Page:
Blockbuster Run of Data Casts Doubt on Poloz's Divergence NarrativeBy
Central bank chief says Canada has much more slack than U.S.
Recent robust data suggest countries are on more even footing
The Canadian economy has “a lot more room to grow” than its American counterpart, the head of the country’s central bank Stephen Poloz said last week, pushing back against the idea he would soon follow his peers stateside in lifting interest rates.
Such an assessment of the relative amount of slack between the two nations would have been uncontroversial in 2015, when back-to-back quarters of economic contraction amid the collapse in commodity prices elicited a pair of rate cuts from the Bank of Canada.
But the Canadian economy’s recent run of form casts doubt on the idea it’s still much further than the U.S.’s from home. Growth hit a torrid pace of 0.6 percent month-on-month in January -- putting the exclamation mark on a blockbuster string of data that has propelled the nation’s economic surprise index to its highest level since 2010, and showing that lingering excess capacity has been absorbed rapidly.
“Canada has a lot more room to grow, because we have not recovered fully from the oil price shock,” Poloz told reporters Tuesday after a speech in Oshawa, Ontario, adding “we have a level difference between the two economies, more unemployment, more excess capacity, a cushion there, which means that we can grow faster than the U.S. for a while to use up that capacity.”
It was the latest of several recent communiques from the Bank of Canada that emphasized the nation’s economic divergence from the U.S. -- but this is not the kind of divergence the central bank may have had in mind.
“It’s still true, but not as true as it was six months ago,” CIBC World Markets chief economist Avery Shenfeld said by phone Friday. “The gap is closing quickly.”
A Different Divergence
The second half of 2016 saw the Canadian economy expand at an above-trend pace, and monthly job growth has exceeded economists’ expectations for seven consecutive readings. Stateside, however, it looks to be another sluggish start to the year for the U.S. economy, with the Atlanta Fed’s GDPNow tracker pointing to sub-1 percent growth in the first quarter.
With these kinds of numbers, “that relative difference is going to shrink very quickly,” Brian DePratto, senior economist at Toronto-Dominion Bank, said by phone Friday. “It’s difficult to make the case that we have significantly more slack.”
The Output Gap
At issue is the output gap: the cumulative difference between how fast economic models suggest a nation can grow, and its actual rate of expansion. Central bankers set interest rates with the aim of meeting their inflation mandate and smoothing the business cycle by targeting a zero output gap, which is consistent with an economy operating at its fastest sustainable pace.
Some economists say the divergence is moving in Canada’s favor, at least in much of the country.
“By the end of the third quarter of 2016, the output gaps in Canada and the U.S. looked very similar,” Randall Bartlett, chief economist at the Institute of Fiscal Studies and Democracy, said by phone Sunday. “Since then, Canada’s growth has been above potential and in the U.S. that’s not the case, so our output gap is either in line or maybe smaller at this point.”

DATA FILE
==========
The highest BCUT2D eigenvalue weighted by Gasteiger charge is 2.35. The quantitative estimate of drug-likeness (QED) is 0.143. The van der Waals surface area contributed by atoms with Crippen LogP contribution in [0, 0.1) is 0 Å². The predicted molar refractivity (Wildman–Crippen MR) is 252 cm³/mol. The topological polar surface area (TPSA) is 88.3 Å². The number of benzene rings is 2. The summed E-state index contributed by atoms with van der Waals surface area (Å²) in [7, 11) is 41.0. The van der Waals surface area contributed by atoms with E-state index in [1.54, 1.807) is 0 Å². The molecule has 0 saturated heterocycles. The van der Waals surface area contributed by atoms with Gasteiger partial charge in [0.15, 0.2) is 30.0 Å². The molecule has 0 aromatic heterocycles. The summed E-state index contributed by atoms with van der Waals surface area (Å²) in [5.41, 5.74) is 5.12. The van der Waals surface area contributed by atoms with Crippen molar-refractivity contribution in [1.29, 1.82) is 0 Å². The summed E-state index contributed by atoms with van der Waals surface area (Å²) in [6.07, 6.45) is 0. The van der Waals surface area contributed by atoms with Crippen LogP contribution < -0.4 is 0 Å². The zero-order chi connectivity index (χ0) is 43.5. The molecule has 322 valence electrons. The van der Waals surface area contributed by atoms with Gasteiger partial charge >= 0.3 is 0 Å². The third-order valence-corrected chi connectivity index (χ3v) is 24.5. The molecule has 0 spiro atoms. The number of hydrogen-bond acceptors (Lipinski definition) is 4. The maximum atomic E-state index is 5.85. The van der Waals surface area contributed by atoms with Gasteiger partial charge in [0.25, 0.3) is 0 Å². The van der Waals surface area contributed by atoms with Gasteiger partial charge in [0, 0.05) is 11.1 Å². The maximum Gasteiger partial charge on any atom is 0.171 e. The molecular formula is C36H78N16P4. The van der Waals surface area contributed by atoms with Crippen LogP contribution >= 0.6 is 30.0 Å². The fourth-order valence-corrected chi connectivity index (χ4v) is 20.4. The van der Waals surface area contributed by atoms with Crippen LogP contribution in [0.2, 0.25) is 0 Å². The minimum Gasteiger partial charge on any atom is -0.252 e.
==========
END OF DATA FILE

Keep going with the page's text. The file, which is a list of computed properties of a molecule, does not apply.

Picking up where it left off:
Most provinces -- including Ontario, Quebec, and British Columbia -- are probably operating at an unsustainably high pace, Bartlett reckons, while persistent excess capacity remains in resource-producing provinces like Alberta, Saskatchewan, and Newfoundland and Labrador.
Since potential growth can only be estimated, the output gap is an unobservable metric that’s subject to considerable uncertainty. But it’s an integral theoretical construct for formulating monetary policy.
To be sure, a number of observable data support Poloz’s view.
Despite robust headline job growth as of late, the labor market is the chief place where Canada appears to lag far behind the U.S., said CIBC’s Shenfeld, citing the loss of high-productivity jobs in the resource sector that he expects will gradually return in Canada and the difference in pay gains between workers in the two countries.
“Wages are starting to heat up in the U.S., but if you take all the various measures of wages in Canada you conclude they might be running at around 2 percent,” he said.
Nor do measures of core inflation point to an economy that’s on the verge of overheating, said TD’s DePratto, and a pick-up in capital spending has remained elusive.
“On the business investment side of things, there’s been more progress in the U.S. relative to here,” he said. “That’s been an area of concern for some time, and there’s not a whole lot in the data that makes you think investment in particular is going to come back.”
A report Monday by the Bank of Canada though suggests that even here there is room for optimism, with investment intentions at the highest since 2010.
For market-watchers, however, assessing the accuracy of Poloz’s statement takes a back seat to discerning the signal he’s trying to send through such a remark.
The governor is “trying to be a two-handed economist,” said Shenfeld. On the one hand, “admit that the outlook is brightening, but keep the focus on downside risks given uncertainties surrounding U.S. tax and trade policy.”